According to the reams of yellowing newsprint we’ve been rereading for this issue, the ’80s were The We Decade. In essays, counter-essays and entire theme issues on "Gender Wars" and "The New Mating Game" (Parts I and II), the Weekly pondered love, lust and post-lib platonic relationships. But no one actually figured out how to do the mystery dance.
From "Gay in L.A.: One half of gay is women," by Loretta Lotman; May 17, 1979
Kristine, a psychologist, sipped white wine and relaxed in the comfortably elegant Los Feliz duplex. She and her lover, Jane, a statuesque black actress of commanding presence, moved to L.A. from a large Midwest city a little over a year ago. They were both disappointed at the lack of social options for lesbians, especially couples, in L.A. "Where we came from, everyone knew everyone else. There was a real sense of community, parties and much better theater. We still feel isolated in Los Angeles.
"One of the great lacks of L.A. is a high-class lesbian bar. I’d pay the money for a meal or drinks, but there’s no place. We don’t look for gay environments, but it’s disappointing there isn’t that much going on for us."
Tall, slender, with short brown hair and gentle blue eyes, Kristine radiates a peaceful calm. As a therapist in a large clinic, she will not come out openly, because she feels it would interfere with her clients’ process. However, she is frank with her co-workers and doesn’t censor Jane’s presence or importance from her conversations.
"I think sometimes straight people have a mythology about gay or lesbian relationships, that we have no problems. Any relationship needs work. The intimacy struggles are the same between two women, a man and a woman, or two men." Thrice married ("God knows, I tried!"), she has been with Jane three years. It is her second gay relationship.
"A relationship with a woman gives me a greater sense of equality. I feel freer, stronger, able to be more vulnerable and understood. It’s a combination of finding a lover/friend/sister/mother/nurturer all wrapped up into one. Men have been socialized into a very rigid, unexpressive way of being. They see their own vulnerability as weakness. It’s crippling. I feel very sorry for men."
From "Images of the Sexual Life: Girl to woman, lust to lassitude, N.Y. to L.A.," by Laurel Delp; July 4, 1980
Four in the morning and Maggie falls in a tangle of passion on a bale of rags in the front hall of her loft building; Nancy succumbs on the second floor of her building. Eight flights, after all, is too far to take a stranger. DiDi has herpes II; I’m running around like a little old lady keeping track of the men she’s slept with and whom they’ve slept with and whom they’ve slept with — I come to the conclusion that if I am to remain immune, I will have to remain celibate. Reluctantly, I throw my notebook away.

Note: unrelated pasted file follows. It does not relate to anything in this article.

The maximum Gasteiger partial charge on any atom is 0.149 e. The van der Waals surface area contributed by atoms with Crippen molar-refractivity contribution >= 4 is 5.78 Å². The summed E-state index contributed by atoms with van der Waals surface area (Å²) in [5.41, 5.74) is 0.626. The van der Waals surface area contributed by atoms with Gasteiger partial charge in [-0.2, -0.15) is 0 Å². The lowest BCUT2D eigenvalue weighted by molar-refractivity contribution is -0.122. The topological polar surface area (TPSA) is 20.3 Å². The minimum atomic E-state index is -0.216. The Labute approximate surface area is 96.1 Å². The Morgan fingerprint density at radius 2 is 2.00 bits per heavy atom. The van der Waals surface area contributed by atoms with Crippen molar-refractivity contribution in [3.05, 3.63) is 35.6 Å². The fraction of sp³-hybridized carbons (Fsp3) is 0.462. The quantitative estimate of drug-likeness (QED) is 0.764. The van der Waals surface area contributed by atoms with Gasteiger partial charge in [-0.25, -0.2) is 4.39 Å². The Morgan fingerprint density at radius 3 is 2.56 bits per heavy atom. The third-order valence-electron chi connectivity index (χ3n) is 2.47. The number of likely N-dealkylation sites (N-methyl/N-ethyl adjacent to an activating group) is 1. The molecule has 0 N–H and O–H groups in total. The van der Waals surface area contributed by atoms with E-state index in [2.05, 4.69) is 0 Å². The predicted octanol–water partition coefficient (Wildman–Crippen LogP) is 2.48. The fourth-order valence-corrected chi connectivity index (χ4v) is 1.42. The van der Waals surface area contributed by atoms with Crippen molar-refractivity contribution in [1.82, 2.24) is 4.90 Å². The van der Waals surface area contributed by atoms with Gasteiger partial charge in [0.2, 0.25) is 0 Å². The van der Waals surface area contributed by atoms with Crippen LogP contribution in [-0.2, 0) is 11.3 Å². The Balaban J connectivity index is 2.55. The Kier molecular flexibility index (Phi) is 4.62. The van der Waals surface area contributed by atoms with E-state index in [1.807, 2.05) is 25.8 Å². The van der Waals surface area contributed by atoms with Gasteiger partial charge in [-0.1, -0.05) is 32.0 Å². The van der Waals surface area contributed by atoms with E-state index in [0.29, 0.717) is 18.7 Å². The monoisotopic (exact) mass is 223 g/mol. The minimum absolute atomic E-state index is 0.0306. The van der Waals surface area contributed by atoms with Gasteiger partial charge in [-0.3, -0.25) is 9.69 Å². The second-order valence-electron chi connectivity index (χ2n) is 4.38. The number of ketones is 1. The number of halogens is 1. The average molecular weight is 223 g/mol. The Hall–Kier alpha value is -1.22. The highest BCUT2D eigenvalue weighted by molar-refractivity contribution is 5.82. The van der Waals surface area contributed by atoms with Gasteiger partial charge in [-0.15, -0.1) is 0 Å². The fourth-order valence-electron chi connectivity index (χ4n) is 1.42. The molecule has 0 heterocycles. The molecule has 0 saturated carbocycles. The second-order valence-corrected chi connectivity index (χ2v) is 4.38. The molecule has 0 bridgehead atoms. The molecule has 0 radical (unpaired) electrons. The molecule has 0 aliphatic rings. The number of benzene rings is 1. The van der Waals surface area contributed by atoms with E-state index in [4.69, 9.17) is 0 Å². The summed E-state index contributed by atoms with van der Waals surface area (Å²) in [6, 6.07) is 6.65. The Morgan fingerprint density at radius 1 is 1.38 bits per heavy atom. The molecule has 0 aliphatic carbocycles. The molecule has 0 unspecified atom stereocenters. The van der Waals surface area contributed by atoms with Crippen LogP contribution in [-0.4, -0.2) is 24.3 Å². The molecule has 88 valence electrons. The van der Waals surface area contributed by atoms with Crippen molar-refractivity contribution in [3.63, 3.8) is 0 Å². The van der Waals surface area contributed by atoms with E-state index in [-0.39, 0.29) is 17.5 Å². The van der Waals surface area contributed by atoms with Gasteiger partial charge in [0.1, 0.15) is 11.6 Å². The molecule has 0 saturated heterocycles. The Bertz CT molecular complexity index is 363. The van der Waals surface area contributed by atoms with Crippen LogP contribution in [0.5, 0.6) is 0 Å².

We think of ourselves as outlaws rather than rebels; outlaws because we know one day we’ll have to pay, even though we don’t know exactly how it will be.
But it doesn’t matter, because we live in a world of walking, talking works of art; people who have become the embodiment of their fantasies. Elegant drag queens, trashy soubrettes, groupies spread-eagled and noticeably lacking in lingerie, drunk poets, weary rock stars, a man with clothespins on his nipples. People are always bobbing out of their chairs to deliver gratuitous monologues. At the end of the night they stumble off in bizarre couplings toward the taxis lined up, motors running, at the curb.
From "Friendships with Women," by F.X. Feeney; January 2, 1981
The heart of a masculine conversation seems to lie in the built-in silences and fortifications, while with women it would seem to be the very opposite, that the heart is in the breaking down of those barriers, of finding a common language. What gives such generalities their validity — at the same time that it’s bringing an end to their currency — is the more and more common occurrence of men and women having strong, sexually disinterested friendships. Working with women, or getting to know them as part of a couple (the best friend of your lover, say), combining subliminally with the senses of equality taking hold in society, have all had the effect of allowing the two sexes to interact with greater freedom, and as mere human beings — with the result that more and more men tend now to open up to women in ways they only rarely do with each other. Lovers are called "lovers" and friends called "friends," and topics of anatomy are given the full treatment, not only candidly but with some zest. In earlier times (I’m thinking particularly of the Victorian era) platonic friendships existed, too, but most often without any awareness of — or even the language to admit — the sexual freight such benign intercourse was carrying. Freud sure worked miracles to turn that around. Yet, interestingly enough, even having the language now, the taboos still exist.